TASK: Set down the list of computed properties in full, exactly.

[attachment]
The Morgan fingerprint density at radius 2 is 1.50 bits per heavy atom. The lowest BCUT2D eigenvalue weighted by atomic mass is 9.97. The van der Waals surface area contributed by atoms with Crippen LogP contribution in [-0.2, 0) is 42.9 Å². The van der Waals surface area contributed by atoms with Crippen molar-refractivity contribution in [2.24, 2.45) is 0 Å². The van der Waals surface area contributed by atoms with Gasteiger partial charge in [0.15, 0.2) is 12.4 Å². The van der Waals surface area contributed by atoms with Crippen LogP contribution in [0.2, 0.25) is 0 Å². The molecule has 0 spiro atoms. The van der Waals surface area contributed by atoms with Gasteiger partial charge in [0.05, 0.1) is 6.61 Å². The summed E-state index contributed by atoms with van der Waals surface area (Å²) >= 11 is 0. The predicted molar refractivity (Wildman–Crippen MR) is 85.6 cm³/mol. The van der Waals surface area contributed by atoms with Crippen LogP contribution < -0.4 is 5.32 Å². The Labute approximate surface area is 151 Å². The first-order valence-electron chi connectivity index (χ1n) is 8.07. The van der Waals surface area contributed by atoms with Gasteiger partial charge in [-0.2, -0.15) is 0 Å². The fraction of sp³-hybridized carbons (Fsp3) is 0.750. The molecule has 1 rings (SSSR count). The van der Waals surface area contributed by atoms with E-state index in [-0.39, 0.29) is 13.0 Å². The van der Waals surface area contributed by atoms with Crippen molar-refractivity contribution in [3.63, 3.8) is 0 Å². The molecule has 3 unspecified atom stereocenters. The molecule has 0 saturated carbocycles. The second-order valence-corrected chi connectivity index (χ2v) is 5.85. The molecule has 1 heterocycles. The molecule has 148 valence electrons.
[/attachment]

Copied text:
The Morgan fingerprint density at radius 2 is 1.50 bits per heavy atom. The lowest BCUT2D eigenvalue weighted by atomic mass is 9.97. The van der Waals surface area contributed by atoms with Crippen LogP contribution in [-0.2, 0) is 42.9 Å². The van der Waals surface area contributed by atoms with Crippen molar-refractivity contribution in [2.24, 2.45) is 0 Å². The van der Waals surface area contributed by atoms with Gasteiger partial charge in [0.15, 0.2) is 12.4 Å². The van der Waals surface area contributed by atoms with Crippen LogP contribution in [0.2, 0.25) is 0 Å². The molecule has 0 spiro atoms. The van der Waals surface area contributed by atoms with Gasteiger partial charge in [0.05, 0.1) is 6.61 Å². The summed E-state index contributed by atoms with van der Waals surface area (Å²) >= 11 is 0. The predicted molar refractivity (Wildman–Crippen MR) is 85.6 cm³/mol. The van der Waals surface area contributed by atoms with Crippen LogP contribution < -0.4 is 5.32 Å². The Labute approximate surface area is 151 Å². The first-order valence-electron chi connectivity index (χ1n) is 8.07. The van der Waals surface area contributed by atoms with Gasteiger partial charge in [-0.2, -0.15) is 0 Å². The fraction of sp³-hybridized carbons (Fsp3) is 0.750. The molecule has 1 rings (SSSR count). The van der Waals surface area contributed by atoms with E-state index in [-0.39, 0.29) is 13.0 Å². The van der Waals surface area contributed by atoms with Crippen molar-refractivity contribution in [3.63, 3.8) is 0 Å². The molecule has 3 unspecified atom stereocenters. The molecule has 0 saturated carbocycles. The second-order valence-corrected chi connectivity index (χ2v) is 5.85. The molecule has 1 heterocycles. The molecule has 148 valence electrons.